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Already Pretty contributor Une Femme is fifty-six, married to the same wonderful monsieur since 1995, the mother of a special-needs teenager and two hooligan dogs, a full-time administrative professional, a coffee-holic, Paris-obsessed, native Californian, and a petite and curvy femme d’un certain age. She believes that personal style is an essential form of self-expression, and started her blog, Une femme d’un certain âge, in 2007 hoping to start a conversation about style for women over 50.

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  • http://notdeadyetstyle.blogspot.com/ Patti @ NotDeadYet Style

    I love my shoe repair guy! He keeps my best walking boots alive year after year. I haven’t done these preventative measures yet for new shoes, but they look smart.

  • Andrea

    Thank you for the product recommendations! I have been looking for leather and suede protectors, but wasn’t sure what was best. Can’t wait to try them out!

  • http://www.mischiefmydear.com Ashe

    ” Is the sole leather or a smooth synthetic? If so, get them to your local cobbler and ask for a rubber half sole.”

    This is EXACTLY what I needed! My fiance bought me Manolos for our wedding, and the soles are leather. One wear and I could see the damage already. I’ll be taking mine in for this ASAP.

  • http://www.amidprivilege.com Lisa

    Yes! I swear by my shoe repair and prevention practices:).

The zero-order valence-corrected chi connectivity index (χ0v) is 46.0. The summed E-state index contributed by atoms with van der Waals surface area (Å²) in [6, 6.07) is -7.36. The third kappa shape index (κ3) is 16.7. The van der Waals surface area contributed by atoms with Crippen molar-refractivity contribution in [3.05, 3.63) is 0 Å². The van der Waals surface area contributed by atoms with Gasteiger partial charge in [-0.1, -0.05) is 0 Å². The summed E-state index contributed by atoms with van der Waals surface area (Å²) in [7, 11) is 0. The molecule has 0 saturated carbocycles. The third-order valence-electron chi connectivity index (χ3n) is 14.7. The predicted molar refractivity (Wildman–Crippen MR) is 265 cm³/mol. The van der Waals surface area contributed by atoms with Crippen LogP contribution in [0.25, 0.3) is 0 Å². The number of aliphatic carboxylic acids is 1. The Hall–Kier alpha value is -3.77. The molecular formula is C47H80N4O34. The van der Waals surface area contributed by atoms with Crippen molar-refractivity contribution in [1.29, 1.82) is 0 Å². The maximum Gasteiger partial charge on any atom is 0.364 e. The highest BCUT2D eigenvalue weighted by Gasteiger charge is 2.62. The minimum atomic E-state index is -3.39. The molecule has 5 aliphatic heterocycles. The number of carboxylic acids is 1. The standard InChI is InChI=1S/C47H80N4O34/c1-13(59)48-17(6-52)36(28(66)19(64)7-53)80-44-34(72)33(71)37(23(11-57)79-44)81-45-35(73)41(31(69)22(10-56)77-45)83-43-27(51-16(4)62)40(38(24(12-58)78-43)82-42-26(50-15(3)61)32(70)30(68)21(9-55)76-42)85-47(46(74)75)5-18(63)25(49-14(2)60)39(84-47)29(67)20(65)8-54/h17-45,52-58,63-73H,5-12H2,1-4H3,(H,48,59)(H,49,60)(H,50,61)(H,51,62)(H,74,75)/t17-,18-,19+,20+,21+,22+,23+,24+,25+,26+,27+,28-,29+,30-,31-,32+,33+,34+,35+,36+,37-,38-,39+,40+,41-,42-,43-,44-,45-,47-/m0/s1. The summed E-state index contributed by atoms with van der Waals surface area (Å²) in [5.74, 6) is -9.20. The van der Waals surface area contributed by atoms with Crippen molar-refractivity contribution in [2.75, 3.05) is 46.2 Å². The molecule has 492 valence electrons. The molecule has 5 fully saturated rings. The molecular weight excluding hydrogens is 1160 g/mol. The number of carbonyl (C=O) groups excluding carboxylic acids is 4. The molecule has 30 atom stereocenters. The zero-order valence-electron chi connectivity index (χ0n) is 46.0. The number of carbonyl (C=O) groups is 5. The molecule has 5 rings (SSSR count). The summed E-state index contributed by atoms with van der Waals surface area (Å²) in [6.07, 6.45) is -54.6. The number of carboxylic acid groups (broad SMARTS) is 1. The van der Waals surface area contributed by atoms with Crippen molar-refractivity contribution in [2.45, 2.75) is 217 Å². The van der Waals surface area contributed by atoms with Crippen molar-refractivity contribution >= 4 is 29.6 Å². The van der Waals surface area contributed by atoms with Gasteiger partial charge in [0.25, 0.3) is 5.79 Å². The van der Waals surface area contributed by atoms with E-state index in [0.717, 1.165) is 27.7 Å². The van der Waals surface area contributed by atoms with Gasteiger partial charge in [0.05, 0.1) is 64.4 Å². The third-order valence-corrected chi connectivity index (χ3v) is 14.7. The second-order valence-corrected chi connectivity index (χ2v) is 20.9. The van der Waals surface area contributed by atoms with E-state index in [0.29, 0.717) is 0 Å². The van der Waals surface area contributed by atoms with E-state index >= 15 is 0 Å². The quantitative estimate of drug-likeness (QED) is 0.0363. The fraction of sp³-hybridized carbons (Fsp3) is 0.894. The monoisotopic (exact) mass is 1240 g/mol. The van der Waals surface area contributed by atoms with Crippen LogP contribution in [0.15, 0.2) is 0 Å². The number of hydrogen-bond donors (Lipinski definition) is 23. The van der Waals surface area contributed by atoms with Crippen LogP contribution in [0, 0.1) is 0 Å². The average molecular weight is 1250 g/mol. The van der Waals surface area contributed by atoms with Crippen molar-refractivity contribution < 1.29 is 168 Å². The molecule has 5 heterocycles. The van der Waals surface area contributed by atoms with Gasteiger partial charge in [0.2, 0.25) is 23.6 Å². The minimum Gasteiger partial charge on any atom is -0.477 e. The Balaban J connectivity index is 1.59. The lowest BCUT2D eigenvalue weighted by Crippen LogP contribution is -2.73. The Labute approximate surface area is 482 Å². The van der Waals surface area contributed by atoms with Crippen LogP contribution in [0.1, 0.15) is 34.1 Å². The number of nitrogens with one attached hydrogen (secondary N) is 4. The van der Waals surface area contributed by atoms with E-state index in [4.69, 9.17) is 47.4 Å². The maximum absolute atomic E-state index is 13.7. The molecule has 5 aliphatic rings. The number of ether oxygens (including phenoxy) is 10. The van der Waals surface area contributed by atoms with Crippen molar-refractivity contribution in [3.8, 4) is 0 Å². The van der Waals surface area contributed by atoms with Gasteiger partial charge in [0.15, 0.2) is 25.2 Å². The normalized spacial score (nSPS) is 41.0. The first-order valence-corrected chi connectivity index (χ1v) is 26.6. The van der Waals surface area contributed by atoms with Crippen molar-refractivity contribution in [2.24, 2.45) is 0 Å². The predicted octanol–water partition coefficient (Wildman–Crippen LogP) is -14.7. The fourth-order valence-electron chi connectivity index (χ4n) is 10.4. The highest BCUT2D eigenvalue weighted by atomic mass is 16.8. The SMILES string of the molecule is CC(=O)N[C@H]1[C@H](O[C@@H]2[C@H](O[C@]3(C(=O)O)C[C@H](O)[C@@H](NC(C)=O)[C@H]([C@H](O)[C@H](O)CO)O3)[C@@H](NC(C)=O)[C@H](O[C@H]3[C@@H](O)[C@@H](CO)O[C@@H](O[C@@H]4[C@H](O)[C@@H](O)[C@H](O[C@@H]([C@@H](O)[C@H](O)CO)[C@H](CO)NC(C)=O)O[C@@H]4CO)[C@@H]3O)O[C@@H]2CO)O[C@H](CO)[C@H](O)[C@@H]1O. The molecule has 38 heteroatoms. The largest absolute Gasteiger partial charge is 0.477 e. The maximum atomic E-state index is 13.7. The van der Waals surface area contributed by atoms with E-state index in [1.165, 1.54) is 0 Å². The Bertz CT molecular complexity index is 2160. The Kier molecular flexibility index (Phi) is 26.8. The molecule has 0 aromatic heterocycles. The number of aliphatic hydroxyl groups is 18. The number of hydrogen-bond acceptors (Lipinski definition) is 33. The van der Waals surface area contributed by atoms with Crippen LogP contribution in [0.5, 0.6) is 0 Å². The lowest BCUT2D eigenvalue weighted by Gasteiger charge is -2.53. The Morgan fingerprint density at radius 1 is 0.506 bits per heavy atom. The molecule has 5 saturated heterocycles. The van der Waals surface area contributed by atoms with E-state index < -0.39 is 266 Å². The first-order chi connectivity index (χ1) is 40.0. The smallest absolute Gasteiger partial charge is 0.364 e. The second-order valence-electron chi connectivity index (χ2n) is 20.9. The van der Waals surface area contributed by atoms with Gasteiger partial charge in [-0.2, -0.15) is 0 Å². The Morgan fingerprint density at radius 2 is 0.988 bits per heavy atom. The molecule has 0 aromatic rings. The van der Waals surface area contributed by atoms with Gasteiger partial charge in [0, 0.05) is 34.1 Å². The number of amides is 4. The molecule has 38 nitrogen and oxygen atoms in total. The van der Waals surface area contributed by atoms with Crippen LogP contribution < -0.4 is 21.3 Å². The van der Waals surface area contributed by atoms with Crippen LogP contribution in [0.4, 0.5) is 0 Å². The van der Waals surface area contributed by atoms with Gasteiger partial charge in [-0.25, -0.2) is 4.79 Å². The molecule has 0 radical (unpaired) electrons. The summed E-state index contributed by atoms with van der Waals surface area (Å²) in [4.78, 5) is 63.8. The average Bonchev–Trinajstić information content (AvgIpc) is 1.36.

• Susan

    Are there any natural alternatives to suede and leather protectors? They seem so full of chemicals.

  • Rachel

    This is a great article! I, too, immediately take new shoes for rubber soles and taps. The only thing I have to add is a tip for taking care of leather shoes (like Blundstones, other Chelsea boots, or non-patent oxfords.) After the guy in the shop gently recommended it five or six times, I finally bought a saddle & leather conditioning treatment to use on my leather Blundstones. (I bought the RM Williams brand conditioner; you could probably get something from an equestrian store that would work as well.) It’s made a world of difference in keeping my shoes supple and in good health. My Blunnies already last for years – I think this will put my current pair over the decade mark!

  • katxena

    I second the shoe tree recommendation. I use this style which is great for varying heel heights. Although they are expensive, you’ll never wear them out — they will outlive every pair of shoes you have. I’ve slowly collected enough pairs that I have one for every pair of shoes I have.

  • http://www.newyearnewdreams.com Madame Là-bas

    I always change to rubber soles. A shoe maintenance kit is essential. This is a very useful post.

  • Carolyn from Oregon

    My father, a small town banker who was born in 1900, had lovely old world habits when it came to clothes. He had a whole row of wing tips, a couple of pairs in each color, the really good kind with thick soles and lovely leather throughout. He would take them to the local cobbler on a regular basis, maybe once a month or so for maintenance and they lasted a lifetime in excellent condition.

    I can’t match that or stick with a single style for life but I polish regularly, use wooden shoe trees and boot trees (they last a lifetime and are worth every penny) and adore my local cobbler. I also have a short leg and build up the soles of one shoe 3/8 ” instead of wearing orthotics every day. There’s a special place in heaven for independent cobblers.

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  • Rose

    I had no idea about doing this to shoes. Thank you so much, I’ve just bought two new pairs.